So that’s that, then. Get your money on Jeremy Hunt now. You can still get about 4/1 at the bookies.
Surely it’s all over for Boris Johnson. He has committed by far his greatest blunder so far, at least in this leadership contest. He has appointed Iain Duncan Smith as his campaign manager.
That’s right. IDS. The man who was so incompetent a leader that his party got rid of him back in 2003. The man who helped (with George Osborne) make such a mess of universal credit. The man who resigned from the Cabinet on the very issue of welfare reform, just when it was past time for his departure to make any difference.
He also quit, in 2016, just before all his Eurosceptic Christmases came at once and Leave won the EU referendum. (He’s been out of the cabinet ever since). The “Quiet Man” with the permanent frog in his throat. The one cartooned as Dracula sucking the blood from benefit claimants. The one who was attacked for employing his wife Betsy as his assistant on the taxpayer. The one who couldn’t lay a glove on Tony Blair. The one who made Michael Howard look like a vote magnet.
You can see what Johnson is up to. IDS, like Margaret Thatcher, the poll tax and rickets, is revered by the Tory grassroots as part of a better yesterday. Johnson thinks that sticking this idiot out front will persuade even more of them to forgive his foibles and elect him as leader of the party, whatever fresh revelations emerge about his late night habits. I even read in the Express recently (someone has to do the monitoring) that Johnson was going to appoint IDS as deputy prime minister when he gets to Number 10.
IDS will, apparently, be running an expanded Cabinet Office which will take in the Brexit department. Which at least gives IDS all the incentive he needs to try and do a good job. And Johnson is a convenient fall-guy for when all the no deal preparations turn to dust.
You also have to wonder how Johnson’s already fractious, backbiting and overcrowded coterie of cronies and advisers will cope with having IDS as their chief, nominal or not. As the wheels fell off this Boris bus (not the wooden model ones he purports to enjoy making in his downtime. Or the £350m one. Or the loss-making ruinous London ones), the blame started to be thrown around about whose fault it was that the “transition” from MPs’ stage to membership had gone so badly.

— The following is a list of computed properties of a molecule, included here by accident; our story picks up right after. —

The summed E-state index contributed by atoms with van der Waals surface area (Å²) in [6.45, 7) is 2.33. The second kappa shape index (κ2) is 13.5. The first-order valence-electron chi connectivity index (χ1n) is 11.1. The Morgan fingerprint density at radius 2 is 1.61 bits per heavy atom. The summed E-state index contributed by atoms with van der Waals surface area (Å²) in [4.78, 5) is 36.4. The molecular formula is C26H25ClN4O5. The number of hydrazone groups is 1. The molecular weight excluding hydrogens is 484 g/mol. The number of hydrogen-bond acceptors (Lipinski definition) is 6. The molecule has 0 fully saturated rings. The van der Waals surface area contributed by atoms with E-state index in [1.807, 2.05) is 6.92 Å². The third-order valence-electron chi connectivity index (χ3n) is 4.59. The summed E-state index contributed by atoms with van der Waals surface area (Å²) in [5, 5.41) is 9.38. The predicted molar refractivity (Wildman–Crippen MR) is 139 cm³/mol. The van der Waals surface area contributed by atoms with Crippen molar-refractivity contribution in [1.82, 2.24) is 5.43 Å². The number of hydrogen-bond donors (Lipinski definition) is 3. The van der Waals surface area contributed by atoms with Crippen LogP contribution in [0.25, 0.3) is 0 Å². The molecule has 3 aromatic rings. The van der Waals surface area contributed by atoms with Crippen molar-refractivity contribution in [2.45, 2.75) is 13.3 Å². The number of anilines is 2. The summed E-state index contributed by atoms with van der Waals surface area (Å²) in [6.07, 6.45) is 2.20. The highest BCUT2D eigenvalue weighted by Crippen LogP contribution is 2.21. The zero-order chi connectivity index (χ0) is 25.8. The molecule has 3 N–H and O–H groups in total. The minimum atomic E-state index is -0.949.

Was it Mark Fullbrook or Lynton Crosby or David Canzini from CTF Partners? Or James Wharton or Grant Shapps, long-time Johnsonites? Or perhaps Johnson’s unofficial chief whip Gavin Williamson? Or Steve Bannon? Or poor old Carrie Symonds? Or Johnson himself? (perish the thought). Some think he should get out there on a media blitz (as he is now doing — though to selected outlets). They want him to offer a bit more than “positive energy” on Brexit.
Others want to leave Johnson in a bunker until the vote is over. Some want him to spill the beans, so to speak, over Symonds. Others to keep shtum. Johnson stubbornly refuses to talk about his “loved ones” anyway (which presumably means he is most unwilling to speak about the person he loves most in the world — Boris Johnson).
And so on. Is this a taste of who he is going to run Downing Street with?
Leadership campaigns have enough logistical problems, ego clashes and tricky policy dilemmas without having to deal with the candidate’s personal crises.
When things go wrong — even if the candidate is still winning — there are wobbly moments and sharp changes in direction and blame-throwing and general chaos.
They are exacerbated when no-one is in charge. The campaign, like the UK, needs calm, deliberate leadership by someone with brains, drive, strategic sense and who commands the respect of all around them.
And Johnson sent for IDS!
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